Author: Li Z1, Liu S2, Wang L3, Smith L4
1School of Wushu, Chengdu Sport University, Chengdu 610041, China.
2School of Physical Education and Sport Training, Shanghai University of Sport, Shanghai 200438, China.
3Department of Physical Education, Wuhan University of Technology, Wuhan 430070, China.
4The Cambridge Centre for Sport and Exercise Sciences, Anglia Ruskin University, CambridgeCB1 1PT, UK.
Conference/Journal: Int J Environ Res Public Health.
Date published: 2019 Dec 18
Other: Volume ID: 17 , Issue ID: 1 , Special Notes: doi: 10.3390/ijerph17010022. , Word Count: 264
OBJECTIVES: Mind-body exercise has been generally recognized as a beneficial strategy to improve mental health in those with Chronic Obstructive Pulmonary Disease (COPD). However, to date, no attempt has been made to collate this literature. The aim of the present study was to systematically analyze the effects of mind-body exercise for COPD patients with anxiety and depression and provide scientific evidence-based exercise prescription.
METHODS: both Chinese and English databases (PubMed, the Cochrane Library, EMBASE, Web of Science, Google Scholar, Chinese National Knowledge Infrastructure, Wanfang, Baidu Scholar) were used as sources of data to search randomized controlled trials (RCT) relating to mind-body exercise in COPD patients with anxiety and depression that were published between January 1982 to June 2019. 13 eligible RCT studies were finally used for meta-analysis.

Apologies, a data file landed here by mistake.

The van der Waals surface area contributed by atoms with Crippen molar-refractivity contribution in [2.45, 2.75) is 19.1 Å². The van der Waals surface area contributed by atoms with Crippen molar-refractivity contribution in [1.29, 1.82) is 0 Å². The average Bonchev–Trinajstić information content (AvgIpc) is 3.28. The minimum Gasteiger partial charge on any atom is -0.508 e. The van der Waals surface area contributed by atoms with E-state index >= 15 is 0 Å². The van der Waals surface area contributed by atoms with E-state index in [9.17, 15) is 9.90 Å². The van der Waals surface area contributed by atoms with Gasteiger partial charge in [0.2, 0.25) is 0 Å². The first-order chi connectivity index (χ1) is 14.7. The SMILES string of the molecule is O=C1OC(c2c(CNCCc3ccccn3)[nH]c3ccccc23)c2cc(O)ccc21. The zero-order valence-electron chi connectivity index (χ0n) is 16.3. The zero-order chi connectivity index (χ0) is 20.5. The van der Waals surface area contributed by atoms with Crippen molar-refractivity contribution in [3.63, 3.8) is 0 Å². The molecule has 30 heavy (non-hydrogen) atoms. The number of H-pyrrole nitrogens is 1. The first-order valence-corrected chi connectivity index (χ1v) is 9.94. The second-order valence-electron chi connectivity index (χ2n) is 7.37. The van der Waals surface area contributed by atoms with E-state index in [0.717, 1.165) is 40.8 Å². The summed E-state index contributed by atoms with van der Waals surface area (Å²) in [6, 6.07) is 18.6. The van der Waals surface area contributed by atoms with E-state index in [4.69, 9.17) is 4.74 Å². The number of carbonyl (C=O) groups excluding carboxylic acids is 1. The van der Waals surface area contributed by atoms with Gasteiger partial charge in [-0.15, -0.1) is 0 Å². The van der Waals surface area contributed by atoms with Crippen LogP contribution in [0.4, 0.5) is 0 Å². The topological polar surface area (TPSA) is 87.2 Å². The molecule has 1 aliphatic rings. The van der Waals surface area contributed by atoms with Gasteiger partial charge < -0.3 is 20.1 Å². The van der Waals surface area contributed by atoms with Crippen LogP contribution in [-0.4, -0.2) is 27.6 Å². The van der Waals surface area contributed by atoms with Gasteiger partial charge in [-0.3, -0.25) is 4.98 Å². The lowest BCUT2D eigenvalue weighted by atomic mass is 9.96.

RESULTS: Mind-body exercise (tai chi, health qigong, yoga) had significant benefits on COPD patients with anxiety (SMD= -0.76, 95% CI -0.91 to -0.60, p=0.04, I2=47.4%) and depression (SMD= -0.86, 95% CI -1.14 to -0.58, p=0.000, I2=71.4%). Sub-group analysis indicated that, for anxiety, 30-60 min exercise session for 24 weeks of health qigong or yoga had a significant effect on patients with COPD who are more than 70 years and have more than a 10-year disease course. For depression, 2-3 times a week, 30-60 min each time of health qigong had a significant effect on patients with COPD patients who are more than 70 years old and have less than a 10-year disease course.
CONCLUSIONS: Mind-body exercise could reduce levels of anxiety and depression in those with COPD. More robust RCT are required on this topic.
KEYWORDS: COPD; anxiety; depression; mind–body exercise
PMID: 31861418 DOI: 10.3390/ijerph17010022